What is Obsessive Compulsive Disorder?
NHS Choices suggests that Obsessive Compulsive Disorder (OCD) is “a mental health condition where a person has obsessive thoughts and compulsive activity”. It is an anxiety based disorder which can be so debilitating that people with OCD can lose jobs, suffer from relationship breakdowns and have a significantly poorer quality of life.
According to the NHS, it’s estimated around 12 in every 1,000 people in the UK are affected by the condition, which equates to almost 750,000 people and problems can begin at any age.
Obsessions are thoughts, images or urges that occur again and again. You might experience them as nonsensical and intrusive at first, but gradually they may become distressing, making you feel anxious and guilty. You might find that they are very difficult to ignore and that whatever you try it seems impossible to distract yourself.
Compulsions are things that you do repeatedly to reduce or avoid psychological distress. It is possible that you feel driven to perform these actions.
This short film from Mind shows people talking about what it’s like to live with OCD.
People can have a very wide range of obsessions. One of the most common obsessions relates to contamination – an obsession that objects or other people are ‘contaminated’ by anything from germs and dirt to disease and radiation. If you have this obsession then the accompanying compulsion is likely to be a drive to decontaminate yourself – for example, by excessive hand washing or cleaning.
Another common obsession is worrying that you might hurt someone or cause an accident or some kind of misfortune because of something you have done, or forgotten to do. For example, you might be convinced that you haven’t locked your doors or that you have left the iron on, or that some disaster is going to happen unless you stop it somehow. These could compel you to check locks over and over again, or keep checking the iron or count or keep touching objects to prevent the feared disaster.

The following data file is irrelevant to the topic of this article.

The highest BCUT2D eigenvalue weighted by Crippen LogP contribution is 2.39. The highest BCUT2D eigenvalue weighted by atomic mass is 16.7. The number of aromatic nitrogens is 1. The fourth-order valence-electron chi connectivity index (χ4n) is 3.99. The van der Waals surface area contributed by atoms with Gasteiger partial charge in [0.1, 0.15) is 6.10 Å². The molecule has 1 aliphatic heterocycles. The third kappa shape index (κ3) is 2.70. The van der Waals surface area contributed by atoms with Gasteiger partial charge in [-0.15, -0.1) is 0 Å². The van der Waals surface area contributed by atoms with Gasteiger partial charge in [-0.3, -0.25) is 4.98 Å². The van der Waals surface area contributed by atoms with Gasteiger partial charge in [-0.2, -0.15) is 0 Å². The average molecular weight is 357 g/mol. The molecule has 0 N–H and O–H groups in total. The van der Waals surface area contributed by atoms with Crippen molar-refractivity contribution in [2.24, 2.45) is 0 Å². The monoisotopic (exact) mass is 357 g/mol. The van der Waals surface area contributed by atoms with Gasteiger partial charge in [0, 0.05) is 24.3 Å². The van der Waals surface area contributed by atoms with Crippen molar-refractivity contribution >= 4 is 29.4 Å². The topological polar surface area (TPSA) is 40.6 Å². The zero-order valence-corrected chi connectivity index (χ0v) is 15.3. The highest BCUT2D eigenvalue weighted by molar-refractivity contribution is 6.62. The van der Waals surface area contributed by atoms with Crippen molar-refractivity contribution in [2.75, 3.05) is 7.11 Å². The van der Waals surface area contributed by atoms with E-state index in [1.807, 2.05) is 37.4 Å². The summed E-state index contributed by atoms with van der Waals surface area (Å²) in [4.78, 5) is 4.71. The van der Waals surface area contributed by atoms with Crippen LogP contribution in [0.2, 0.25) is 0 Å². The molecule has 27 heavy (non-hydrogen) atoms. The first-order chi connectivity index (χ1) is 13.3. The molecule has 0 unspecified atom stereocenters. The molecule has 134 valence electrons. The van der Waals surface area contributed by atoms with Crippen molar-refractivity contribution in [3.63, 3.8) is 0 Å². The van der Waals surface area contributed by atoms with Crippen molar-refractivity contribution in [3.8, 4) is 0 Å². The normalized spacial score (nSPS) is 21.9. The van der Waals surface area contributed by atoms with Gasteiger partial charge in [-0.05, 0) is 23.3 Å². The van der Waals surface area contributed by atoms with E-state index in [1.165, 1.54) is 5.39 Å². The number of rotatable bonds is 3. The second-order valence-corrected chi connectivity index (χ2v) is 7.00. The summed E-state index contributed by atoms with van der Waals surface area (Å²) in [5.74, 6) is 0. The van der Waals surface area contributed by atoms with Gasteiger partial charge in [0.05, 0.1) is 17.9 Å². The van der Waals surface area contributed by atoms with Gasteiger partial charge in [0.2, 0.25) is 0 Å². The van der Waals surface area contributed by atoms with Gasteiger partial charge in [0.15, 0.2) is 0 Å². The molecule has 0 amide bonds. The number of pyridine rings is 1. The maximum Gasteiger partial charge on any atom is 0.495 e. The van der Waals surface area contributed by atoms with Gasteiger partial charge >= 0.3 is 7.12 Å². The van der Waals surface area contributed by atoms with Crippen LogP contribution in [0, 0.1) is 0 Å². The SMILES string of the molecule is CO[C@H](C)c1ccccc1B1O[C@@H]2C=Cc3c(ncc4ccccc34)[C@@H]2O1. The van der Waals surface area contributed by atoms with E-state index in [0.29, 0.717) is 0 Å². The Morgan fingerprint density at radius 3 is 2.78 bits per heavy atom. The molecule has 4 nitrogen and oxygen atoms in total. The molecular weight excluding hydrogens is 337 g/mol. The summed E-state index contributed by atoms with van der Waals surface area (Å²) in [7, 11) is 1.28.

Other obsessions can be even more disturbing. Some can be focused on violence, sex or murder.
Who can help?
If you have OCD you might be ashamed or embarrassed and this might prevent you from seeking help. It’s important to remember that OCD is a long-term health condition, it is not your fault and you have nothing to be ashamed or embarrassed about.
It is important that you get some help because your symptoms might get worse and it is unlikely that they will get better on their own.
Consider starting with a visit to your GP, who is likely to refer you to a specialist therapist for assessment and treatment. You could access some of the resources to the right of the page, in addition to seeking active help. The Tuke Centre’s therapists have a great deal of experience in helping people with OCD and they will take your concerns seriously, doing what they can to help you overcome your obsessions and compulsions. Have a look at our Therapies section to explore the wide range of therapies we have available. It is possible that we will suggest you undergo therapy with a CBT therapist. CBT is the NICE guidelines recommended approach to helping people with OCD.
The links on this page point you towards a range of information, advice, guidance and self-help resources. The list is not exhaustive, but it should give you a few starting points if you feel you have OCD or obsessions or compulsions that are starting to disrupt your everyday life.